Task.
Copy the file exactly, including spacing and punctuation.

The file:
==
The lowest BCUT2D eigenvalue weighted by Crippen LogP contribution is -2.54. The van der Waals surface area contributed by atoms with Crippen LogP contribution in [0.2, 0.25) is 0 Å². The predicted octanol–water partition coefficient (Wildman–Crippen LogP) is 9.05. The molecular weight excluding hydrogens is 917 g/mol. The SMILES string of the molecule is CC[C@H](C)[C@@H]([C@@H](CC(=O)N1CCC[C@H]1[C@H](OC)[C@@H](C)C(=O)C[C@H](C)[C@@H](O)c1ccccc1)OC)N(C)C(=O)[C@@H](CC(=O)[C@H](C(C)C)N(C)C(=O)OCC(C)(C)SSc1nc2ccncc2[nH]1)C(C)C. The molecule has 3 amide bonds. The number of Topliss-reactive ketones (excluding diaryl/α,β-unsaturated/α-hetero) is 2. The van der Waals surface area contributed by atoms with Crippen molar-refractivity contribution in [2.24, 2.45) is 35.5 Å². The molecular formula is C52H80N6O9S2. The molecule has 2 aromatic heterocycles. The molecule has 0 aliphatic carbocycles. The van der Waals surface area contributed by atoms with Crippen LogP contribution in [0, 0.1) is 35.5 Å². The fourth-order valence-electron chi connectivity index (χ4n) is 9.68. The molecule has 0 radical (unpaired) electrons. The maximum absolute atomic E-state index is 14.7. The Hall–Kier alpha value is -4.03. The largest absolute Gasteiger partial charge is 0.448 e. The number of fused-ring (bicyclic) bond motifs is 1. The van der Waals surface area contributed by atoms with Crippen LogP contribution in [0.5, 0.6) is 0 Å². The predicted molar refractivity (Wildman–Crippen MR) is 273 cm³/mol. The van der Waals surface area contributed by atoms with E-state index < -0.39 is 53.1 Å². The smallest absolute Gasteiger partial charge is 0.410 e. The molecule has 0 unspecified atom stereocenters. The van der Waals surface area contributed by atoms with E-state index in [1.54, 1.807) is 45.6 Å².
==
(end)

The lowest BCUT2D eigenvalue weighted by Crippen LogP contribution is -2.54. The van der Waals surface area contributed by atoms with Crippen LogP contribution in [0.2, 0.25) is 0 Å². The predicted octanol–water partition coefficient (Wildman–Crippen LogP) is 9.05. The molecular weight excluding hydrogens is 917 g/mol. The SMILES string of the molecule is CC[C@H](C)[C@@H]([C@@H](CC(=O)N1CCC[C@H]1[C@H](OC)[C@@H](C)C(=O)C[C@H](C)[C@@H](O)c1ccccc1)OC)N(C)C(=O)[C@@H](CC(=O)[C@H](C(C)C)N(C)C(=O)OCC(C)(C)SSc1nc2ccncc2[nH]1)C(C)C. The molecule has 3 amide bonds. The number of Topliss-reactive ketones (excluding diaryl/α,β-unsaturated/α-hetero) is 2. The van der Waals surface area contributed by atoms with Crippen molar-refractivity contribution in [2.24, 2.45) is 35.5 Å². The molecular formula is C52H80N6O9S2. The molecule has 2 aromatic heterocycles. The molecule has 0 aliphatic carbocycles. The van der Waals surface area contributed by atoms with Crippen LogP contribution in [0, 0.1) is 35.5 Å². The fourth-order valence-electron chi connectivity index (χ4n) is 9.68. The molecule has 0 radical (unpaired) electrons. The maximum absolute atomic E-state index is 14.7. The Hall–Kier alpha value is -4.03. The largest absolute Gasteiger partial charge is 0.448 e. The number of fused-ring (bicyclic) bond motifs is 1. The van der Waals surface area contributed by atoms with Crippen LogP contribution in [0.5, 0.6) is 0 Å². The predicted molar refractivity (Wildman–Crippen MR) is 273 cm³/mol. The van der Waals surface area contributed by atoms with E-state index < -0.39 is 53.1 Å². The smallest absolute Gasteiger partial charge is 0.410 e. The molecule has 0 unspecified atom stereocenters. The van der Waals surface area contributed by atoms with E-state index in [1.54, 1.807) is 45.6 Å².